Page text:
A recent Missouri case holds that a party seeking to enforce a prenup must raise the issues in a pleading. Failure to do so prevents the court from enforcing the prenup. Homan v. Holman, which can be found here.
In pleading to a preceding pleading, a party shall set forth all applicable affirmative defenses and avoidances . . . . A pleading that sets forth an affirmative defense or avoidance shall contain a short and plain statement of the facts showing that the pleader is entitled to the defense or avoidance.[(FN3)]
"An affirmative defense is waived if the party raising it does not plead it." In re Estate of Kilbourn, 898 S.W.2d 583, 586 (Mo.App. 1995).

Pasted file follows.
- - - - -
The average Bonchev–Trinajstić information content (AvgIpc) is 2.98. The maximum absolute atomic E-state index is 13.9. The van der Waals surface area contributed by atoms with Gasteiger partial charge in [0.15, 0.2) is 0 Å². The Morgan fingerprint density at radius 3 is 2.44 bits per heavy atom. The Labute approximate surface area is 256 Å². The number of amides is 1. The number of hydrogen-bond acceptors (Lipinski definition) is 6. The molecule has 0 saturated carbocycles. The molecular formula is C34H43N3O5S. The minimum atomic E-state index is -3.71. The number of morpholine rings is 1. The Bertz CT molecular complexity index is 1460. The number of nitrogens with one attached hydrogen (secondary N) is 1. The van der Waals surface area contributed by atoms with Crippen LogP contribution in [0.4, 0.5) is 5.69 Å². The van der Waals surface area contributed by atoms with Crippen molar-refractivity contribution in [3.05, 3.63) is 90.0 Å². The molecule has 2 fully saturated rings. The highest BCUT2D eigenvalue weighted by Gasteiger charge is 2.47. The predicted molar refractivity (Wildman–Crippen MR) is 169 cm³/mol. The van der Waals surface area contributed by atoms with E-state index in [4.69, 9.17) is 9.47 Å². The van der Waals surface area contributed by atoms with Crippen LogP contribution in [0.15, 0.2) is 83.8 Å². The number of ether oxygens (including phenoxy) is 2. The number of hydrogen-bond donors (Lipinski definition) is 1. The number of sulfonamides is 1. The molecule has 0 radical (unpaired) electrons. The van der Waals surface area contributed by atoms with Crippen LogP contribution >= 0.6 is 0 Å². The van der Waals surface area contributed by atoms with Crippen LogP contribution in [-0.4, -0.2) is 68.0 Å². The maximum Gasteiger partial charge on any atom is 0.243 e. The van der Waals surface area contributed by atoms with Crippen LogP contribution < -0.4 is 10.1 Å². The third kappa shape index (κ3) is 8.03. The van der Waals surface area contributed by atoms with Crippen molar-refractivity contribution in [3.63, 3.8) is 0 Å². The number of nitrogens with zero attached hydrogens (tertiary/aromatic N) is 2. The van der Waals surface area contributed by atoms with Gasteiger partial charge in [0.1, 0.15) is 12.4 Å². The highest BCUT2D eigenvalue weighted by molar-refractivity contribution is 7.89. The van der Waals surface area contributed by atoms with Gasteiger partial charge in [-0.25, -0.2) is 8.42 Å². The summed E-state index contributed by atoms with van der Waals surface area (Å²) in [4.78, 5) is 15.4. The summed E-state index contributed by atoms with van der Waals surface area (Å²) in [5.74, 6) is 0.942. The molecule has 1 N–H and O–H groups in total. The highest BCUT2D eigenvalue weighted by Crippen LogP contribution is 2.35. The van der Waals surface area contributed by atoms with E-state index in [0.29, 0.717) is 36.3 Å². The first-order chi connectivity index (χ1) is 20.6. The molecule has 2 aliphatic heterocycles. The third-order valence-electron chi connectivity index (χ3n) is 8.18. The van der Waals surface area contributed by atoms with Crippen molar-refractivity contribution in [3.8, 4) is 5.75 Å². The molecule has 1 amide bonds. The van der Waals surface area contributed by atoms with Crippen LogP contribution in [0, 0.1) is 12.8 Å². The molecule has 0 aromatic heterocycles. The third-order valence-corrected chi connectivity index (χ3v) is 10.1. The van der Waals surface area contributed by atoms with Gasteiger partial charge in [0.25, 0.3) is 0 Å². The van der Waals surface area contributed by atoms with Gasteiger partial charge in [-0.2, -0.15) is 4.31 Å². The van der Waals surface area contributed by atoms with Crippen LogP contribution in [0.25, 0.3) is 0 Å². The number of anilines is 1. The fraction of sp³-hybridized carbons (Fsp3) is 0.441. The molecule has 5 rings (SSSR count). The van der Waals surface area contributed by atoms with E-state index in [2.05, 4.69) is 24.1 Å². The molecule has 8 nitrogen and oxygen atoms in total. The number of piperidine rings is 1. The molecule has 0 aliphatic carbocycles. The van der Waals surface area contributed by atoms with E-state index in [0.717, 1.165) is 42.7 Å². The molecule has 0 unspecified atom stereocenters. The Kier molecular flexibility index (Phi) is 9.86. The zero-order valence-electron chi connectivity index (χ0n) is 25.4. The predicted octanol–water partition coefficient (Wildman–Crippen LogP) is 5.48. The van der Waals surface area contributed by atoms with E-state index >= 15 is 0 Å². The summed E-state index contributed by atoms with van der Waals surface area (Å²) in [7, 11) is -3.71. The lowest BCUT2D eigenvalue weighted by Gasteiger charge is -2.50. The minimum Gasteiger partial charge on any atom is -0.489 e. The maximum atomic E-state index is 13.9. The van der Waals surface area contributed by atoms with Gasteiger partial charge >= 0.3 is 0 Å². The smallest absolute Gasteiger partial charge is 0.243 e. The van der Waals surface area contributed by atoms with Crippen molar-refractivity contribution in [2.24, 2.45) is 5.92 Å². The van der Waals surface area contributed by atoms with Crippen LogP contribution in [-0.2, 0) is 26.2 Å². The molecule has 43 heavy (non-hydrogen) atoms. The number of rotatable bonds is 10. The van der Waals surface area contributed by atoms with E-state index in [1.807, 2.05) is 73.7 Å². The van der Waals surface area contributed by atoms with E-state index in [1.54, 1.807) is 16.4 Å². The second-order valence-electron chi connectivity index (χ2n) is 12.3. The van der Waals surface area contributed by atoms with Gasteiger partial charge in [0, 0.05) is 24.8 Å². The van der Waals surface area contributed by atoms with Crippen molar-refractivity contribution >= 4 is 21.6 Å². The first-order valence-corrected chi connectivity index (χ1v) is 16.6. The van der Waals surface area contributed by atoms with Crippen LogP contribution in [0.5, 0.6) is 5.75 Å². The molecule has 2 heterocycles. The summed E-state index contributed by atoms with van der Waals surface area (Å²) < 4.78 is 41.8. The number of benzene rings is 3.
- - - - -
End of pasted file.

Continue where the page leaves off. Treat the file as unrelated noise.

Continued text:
Based on the foregoing, we determine the trial court abused its discretion in permitting Husband to introduce the Agreement at trial because Husband failed to assert the Agreement as an affirmative defense in his pleadings. It has long been held that "[m]atters seeking avoidance of a valid contract are affirmative defenses and must be set out in the pleadings." Id. The terms of the Agreement clearly provide "'additional facts [other than the statutory considerations of section 452.300] that permit [Husband] to avoid the legal responsibility alleged'" by Wife, i.e., that there was marital property to be divided. Smith v. Thomas, 210 S.W.3d 241, 244 (Mo.App. 2006) (quoting Mobley v. Baker, 72 S.W.3d 251, 257-58 (Mo.App. 2002)). A party that fails to raise an affirmative defense in his pleadings, waives that issue at trial. In re Estate of Kilbourn, 898 S.W.2d at 586.